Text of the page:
The creation came about in 2008 when Dave Watt, a HIV Prevention Team Leader at CARES in Kalamazoo, wanted to come up with a visual symbol to start these kinds of conversations. HeÕd been using campaigns that he realized were adding to fear or guilt, and wanted to address not only safer sex and testing, but the underlying roadblock of stigma.
KALAMAZOO — Stigma about HIV and AIDS stops people from getting tested. It stops people from talking about their status in an open way. It stops people from even mentioning HIV. And in short, itÕs a barrier to reducing the spread of infection.
When it comes to reducing stigma, Mr. Friendly can help. Mr. Friendly is a super cute smiley face logo with a simple, yet psychologically robust message behind it. The face incorporates a positive and a negative sign into a smile, making those who sport the image more approachable. Mr. FriendlyÕs grin tells the world ÒI am friendly. I am open to discussing HIV without judgment. And positive or negative weÕre all in this together.Ó
Mr. Friendly graces t-shirts, stickers, buttons and other swag at LGBT events, HIV outreach opportunities, and even family-friendly events to encourage people to have supportive discussions. The creation came about in 2008 when Dave Watt, a HIV Prevention Team Leader at CARES in Kalamazoo, wanted to come up with a visual symbol to start these kinds of conversations. HeÕd been using campaigns that he realized were adding to fear or guilt, and wanted to address not only safer sex and testing, but the underlying roadblock of stigma.
The Mr. Friendly program teaches people to talk about HIV, but it also teaches people to be more aware of the words they use and how they can impact othersÕ choices about disclosure, safer sex and getting tested.
ÒUse of the word ÔcleanÕ to mean HIV negative is pretty clearly offensive,Ó Watt said. ÒMost times when I mention this to people online, they quickly realize the stigma that they are creating and change their wording.Ó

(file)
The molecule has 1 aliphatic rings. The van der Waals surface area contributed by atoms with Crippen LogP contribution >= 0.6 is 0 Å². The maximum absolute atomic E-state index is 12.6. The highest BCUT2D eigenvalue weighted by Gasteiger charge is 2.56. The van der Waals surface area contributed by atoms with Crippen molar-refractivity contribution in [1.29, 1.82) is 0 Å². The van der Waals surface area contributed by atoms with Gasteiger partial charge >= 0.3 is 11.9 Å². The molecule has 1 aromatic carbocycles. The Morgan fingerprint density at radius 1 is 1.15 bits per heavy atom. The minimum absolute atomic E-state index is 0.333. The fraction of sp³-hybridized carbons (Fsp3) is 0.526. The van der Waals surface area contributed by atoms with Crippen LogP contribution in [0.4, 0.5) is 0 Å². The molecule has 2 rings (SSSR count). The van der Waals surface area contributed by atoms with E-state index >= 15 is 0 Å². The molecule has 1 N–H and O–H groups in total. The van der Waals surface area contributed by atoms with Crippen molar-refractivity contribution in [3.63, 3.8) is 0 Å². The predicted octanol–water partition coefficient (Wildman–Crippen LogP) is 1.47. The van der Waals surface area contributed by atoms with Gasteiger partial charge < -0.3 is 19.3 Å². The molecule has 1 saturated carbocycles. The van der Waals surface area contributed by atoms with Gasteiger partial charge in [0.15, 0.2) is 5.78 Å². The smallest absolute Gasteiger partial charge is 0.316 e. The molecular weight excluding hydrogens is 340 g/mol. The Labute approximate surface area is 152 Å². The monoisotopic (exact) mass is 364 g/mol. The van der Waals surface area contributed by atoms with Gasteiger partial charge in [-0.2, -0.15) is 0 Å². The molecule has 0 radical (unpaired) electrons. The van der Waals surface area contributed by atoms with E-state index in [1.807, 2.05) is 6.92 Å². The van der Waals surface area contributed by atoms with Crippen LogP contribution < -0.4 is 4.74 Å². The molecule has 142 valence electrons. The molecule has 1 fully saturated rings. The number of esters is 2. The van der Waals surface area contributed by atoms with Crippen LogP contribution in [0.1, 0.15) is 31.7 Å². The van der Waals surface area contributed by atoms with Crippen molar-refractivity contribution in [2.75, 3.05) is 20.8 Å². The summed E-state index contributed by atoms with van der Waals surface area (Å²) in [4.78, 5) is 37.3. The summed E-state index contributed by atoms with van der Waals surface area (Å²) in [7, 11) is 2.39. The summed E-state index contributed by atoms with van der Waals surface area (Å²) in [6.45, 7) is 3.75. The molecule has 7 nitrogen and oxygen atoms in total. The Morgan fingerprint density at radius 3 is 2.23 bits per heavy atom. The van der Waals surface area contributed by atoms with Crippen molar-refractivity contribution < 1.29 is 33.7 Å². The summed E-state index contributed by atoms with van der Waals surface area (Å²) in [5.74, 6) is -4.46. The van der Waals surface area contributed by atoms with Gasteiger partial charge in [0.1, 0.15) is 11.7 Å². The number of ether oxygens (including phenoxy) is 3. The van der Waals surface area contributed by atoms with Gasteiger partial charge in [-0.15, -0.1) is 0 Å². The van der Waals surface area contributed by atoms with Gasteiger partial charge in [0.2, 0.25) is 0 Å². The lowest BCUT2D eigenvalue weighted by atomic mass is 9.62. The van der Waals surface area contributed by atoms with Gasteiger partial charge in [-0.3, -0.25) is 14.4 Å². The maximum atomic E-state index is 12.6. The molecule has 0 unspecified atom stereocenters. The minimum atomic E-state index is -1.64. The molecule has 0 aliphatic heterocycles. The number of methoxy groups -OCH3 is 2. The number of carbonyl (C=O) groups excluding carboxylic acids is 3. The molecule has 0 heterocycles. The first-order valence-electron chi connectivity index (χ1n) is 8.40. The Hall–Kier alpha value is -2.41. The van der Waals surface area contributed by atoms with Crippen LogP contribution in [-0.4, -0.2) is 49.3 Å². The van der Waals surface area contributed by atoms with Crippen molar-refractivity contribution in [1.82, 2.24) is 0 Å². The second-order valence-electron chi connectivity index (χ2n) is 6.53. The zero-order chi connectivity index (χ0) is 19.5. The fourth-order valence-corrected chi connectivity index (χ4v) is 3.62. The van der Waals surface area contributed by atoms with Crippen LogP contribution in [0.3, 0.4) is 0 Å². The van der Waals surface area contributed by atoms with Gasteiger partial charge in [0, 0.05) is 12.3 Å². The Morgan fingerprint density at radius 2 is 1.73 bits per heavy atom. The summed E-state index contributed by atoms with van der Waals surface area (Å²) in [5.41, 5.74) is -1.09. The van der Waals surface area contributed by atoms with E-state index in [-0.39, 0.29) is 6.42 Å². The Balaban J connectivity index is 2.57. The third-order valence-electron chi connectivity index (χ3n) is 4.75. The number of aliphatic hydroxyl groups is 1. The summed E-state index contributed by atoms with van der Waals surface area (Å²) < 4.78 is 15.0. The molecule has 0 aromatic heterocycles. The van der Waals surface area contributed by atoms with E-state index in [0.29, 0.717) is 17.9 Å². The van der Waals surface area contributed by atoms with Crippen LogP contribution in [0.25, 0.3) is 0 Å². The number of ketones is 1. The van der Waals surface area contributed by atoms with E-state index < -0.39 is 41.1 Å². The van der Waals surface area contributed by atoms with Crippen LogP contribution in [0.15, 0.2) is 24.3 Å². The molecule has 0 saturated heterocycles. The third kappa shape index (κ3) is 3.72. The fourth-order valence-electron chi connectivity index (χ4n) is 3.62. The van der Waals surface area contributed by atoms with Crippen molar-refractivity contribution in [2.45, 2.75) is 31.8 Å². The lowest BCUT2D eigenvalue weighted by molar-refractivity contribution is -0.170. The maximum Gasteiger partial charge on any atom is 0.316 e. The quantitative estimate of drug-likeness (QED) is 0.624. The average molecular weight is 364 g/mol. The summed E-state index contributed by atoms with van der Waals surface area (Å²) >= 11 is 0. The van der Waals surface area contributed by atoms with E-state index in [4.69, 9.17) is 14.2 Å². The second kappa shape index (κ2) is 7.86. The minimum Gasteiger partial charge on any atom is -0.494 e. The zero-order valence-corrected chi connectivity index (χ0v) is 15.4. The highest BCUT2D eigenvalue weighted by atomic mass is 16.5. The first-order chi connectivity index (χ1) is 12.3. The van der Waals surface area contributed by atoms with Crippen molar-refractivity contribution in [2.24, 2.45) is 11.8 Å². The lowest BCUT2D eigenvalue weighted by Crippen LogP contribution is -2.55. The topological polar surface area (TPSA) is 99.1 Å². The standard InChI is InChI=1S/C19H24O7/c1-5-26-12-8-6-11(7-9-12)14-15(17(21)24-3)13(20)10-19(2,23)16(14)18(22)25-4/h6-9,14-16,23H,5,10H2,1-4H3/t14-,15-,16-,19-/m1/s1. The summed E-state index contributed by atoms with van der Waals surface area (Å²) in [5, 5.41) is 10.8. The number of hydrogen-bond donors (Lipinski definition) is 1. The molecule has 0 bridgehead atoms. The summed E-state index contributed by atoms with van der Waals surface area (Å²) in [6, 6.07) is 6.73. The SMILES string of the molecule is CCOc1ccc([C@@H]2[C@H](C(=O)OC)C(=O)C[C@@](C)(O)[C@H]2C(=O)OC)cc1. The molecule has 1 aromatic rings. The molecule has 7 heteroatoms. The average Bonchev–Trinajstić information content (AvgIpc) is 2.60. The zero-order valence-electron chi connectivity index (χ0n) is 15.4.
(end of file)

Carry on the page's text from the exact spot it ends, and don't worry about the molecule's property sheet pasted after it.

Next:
He also said that when people tell others Òyou need to know your status,Ó or when they say they would never be with someone who is positive, they donÕt know what the other person may be experiencing personally. ÒMaybe they already tested and know they are positive, or maybe they are too scared to be tested because theyÕre afraid of the rejection,Ó Watt said. ÒWe use a soft sell approach when promoting HIV testing by saying ÔWe have free HIV testing today – tell your friends that you are there for them whether they are positive or negative.Õ”
Another thing that contributes to stigma is the way people will say Òclean,Ó or ÒnegativeÓ in online hook-up or dating ads. ÒThis continues to be an issue for our community. What choices do we have? If that profile field is left blank, people often assume that you are poz. If you put ‘neg’ or even ‘neg as of a certain date,’ that seems to give people a false sense of security. We must keep in mind the window period of HIV,Ó he said. ÒThis is effectively pushing everyone to put ‘neg’ on their profile. While good intentioned, I find this often is a barrier to open and honest communication. I suggest to people to put Ôopen to discussing HIV without judgmentÕ on their profiles instead — and a picture of Mr. Friendly of course!Ó
ÒWords are hurtful,Ó he emphasized. ÒThere is this idea that most new infections come from people who are positive and are intentionally hiding their status. The statistics clearly shows that this is not true. Most new infections come from someone who honestly didnÕt know they were living with HIV they are not aware of their status. ThatÕs why it hits our community so hard.Ó He said that we need to teach society to encourage testing, respect people with HIV and encourage open, honest, educated conversations about HIV.Ó
Mr. Friendly is a good start. Watt said there has been increased dialogue and cases where people have been more kind in their words. Testing rates have increased since the program began in 2008, and people are using the Mr. Friendly symbol on their online profiles as a way to let others know they are sensitive to the topic.
The program has grown well beyond Kalamazoo too. There are 15 trained Mr. Friendly outreach teams, including ones in Grand Rapids, Detroit, DC/Baltimore, San Francisco, San Diego, Denver, Atlanta, Minneapolis, and even Cape Town South Africa. Agencies that do HIV work can contact Watt to learn more about bringing Mr. Friendly to their town.